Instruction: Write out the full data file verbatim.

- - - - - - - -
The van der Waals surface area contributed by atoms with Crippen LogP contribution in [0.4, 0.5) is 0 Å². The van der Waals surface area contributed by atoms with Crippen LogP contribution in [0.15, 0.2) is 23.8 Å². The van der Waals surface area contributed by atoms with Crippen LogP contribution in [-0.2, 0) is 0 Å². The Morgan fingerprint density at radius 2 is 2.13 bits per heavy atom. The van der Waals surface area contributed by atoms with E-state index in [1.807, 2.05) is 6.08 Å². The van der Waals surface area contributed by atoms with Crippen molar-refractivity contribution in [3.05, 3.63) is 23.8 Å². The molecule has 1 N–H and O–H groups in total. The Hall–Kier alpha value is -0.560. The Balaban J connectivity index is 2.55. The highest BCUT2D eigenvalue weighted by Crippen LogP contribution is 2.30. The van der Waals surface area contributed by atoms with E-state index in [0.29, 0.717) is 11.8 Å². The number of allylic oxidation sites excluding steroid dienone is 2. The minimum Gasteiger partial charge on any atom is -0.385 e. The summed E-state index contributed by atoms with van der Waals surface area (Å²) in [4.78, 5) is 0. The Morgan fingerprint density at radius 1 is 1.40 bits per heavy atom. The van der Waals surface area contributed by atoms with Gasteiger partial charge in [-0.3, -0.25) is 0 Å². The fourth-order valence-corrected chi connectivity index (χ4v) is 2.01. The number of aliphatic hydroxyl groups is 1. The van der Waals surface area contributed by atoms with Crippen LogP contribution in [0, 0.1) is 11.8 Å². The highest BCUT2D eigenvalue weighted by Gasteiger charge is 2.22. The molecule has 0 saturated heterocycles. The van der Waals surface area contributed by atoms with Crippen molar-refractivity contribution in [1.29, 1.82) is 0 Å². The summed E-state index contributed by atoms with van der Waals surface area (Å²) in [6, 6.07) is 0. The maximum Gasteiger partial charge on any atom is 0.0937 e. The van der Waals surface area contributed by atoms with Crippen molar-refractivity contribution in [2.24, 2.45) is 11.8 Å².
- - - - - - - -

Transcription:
The van der Waals surface area contributed by atoms with Crippen LogP contribution in [0.4, 0.5) is 0 Å². The van der Waals surface area contributed by atoms with Crippen LogP contribution in [0.15, 0.2) is 23.8 Å². The van der Waals surface area contributed by atoms with Crippen LogP contribution in [-0.2, 0) is 0 Å². The Morgan fingerprint density at radius 2 is 2.13 bits per heavy atom. The van der Waals surface area contributed by atoms with E-state index in [1.807, 2.05) is 6.08 Å². The van der Waals surface area contributed by atoms with Crippen molar-refractivity contribution in [3.05, 3.63) is 23.8 Å². The molecule has 1 N–H and O–H groups in total. The Hall–Kier alpha value is -0.560. The Balaban J connectivity index is 2.55. The highest BCUT2D eigenvalue weighted by Crippen LogP contribution is 2.30. The van der Waals surface area contributed by atoms with E-state index in [0.29, 0.717) is 11.8 Å². The number of allylic oxidation sites excluding steroid dienone is 2. The minimum Gasteiger partial charge on any atom is -0.385 e. The summed E-state index contributed by atoms with van der Waals surface area (Å²) in [4.78, 5) is 0. The Morgan fingerprint density at radius 1 is 1.40 bits per heavy atom. The van der Waals surface area contributed by atoms with Gasteiger partial charge in [-0.3, -0.25) is 0 Å². The fourth-order valence-corrected chi connectivity index (χ4v) is 2.01. The number of aliphatic hydroxyl groups is 1. The van der Waals surface area contributed by atoms with Crippen LogP contribution in [0, 0.1) is 11.8 Å². The highest BCUT2D eigenvalue weighted by Gasteiger charge is 2.22. The molecule has 0 saturated heterocycles. The van der Waals surface area contributed by atoms with Crippen molar-refractivity contribution in [1.29, 1.82) is 0 Å². The summed E-state index contributed by atoms with van der Waals surface area (Å²) in [6, 6.07) is 0. The maximum Gasteiger partial charge on any atom is 0.0937 e. The van der Waals surface area contributed by atoms with Crippen molar-refractivity contribution in [2.24, 2.45) is 11.8 Å².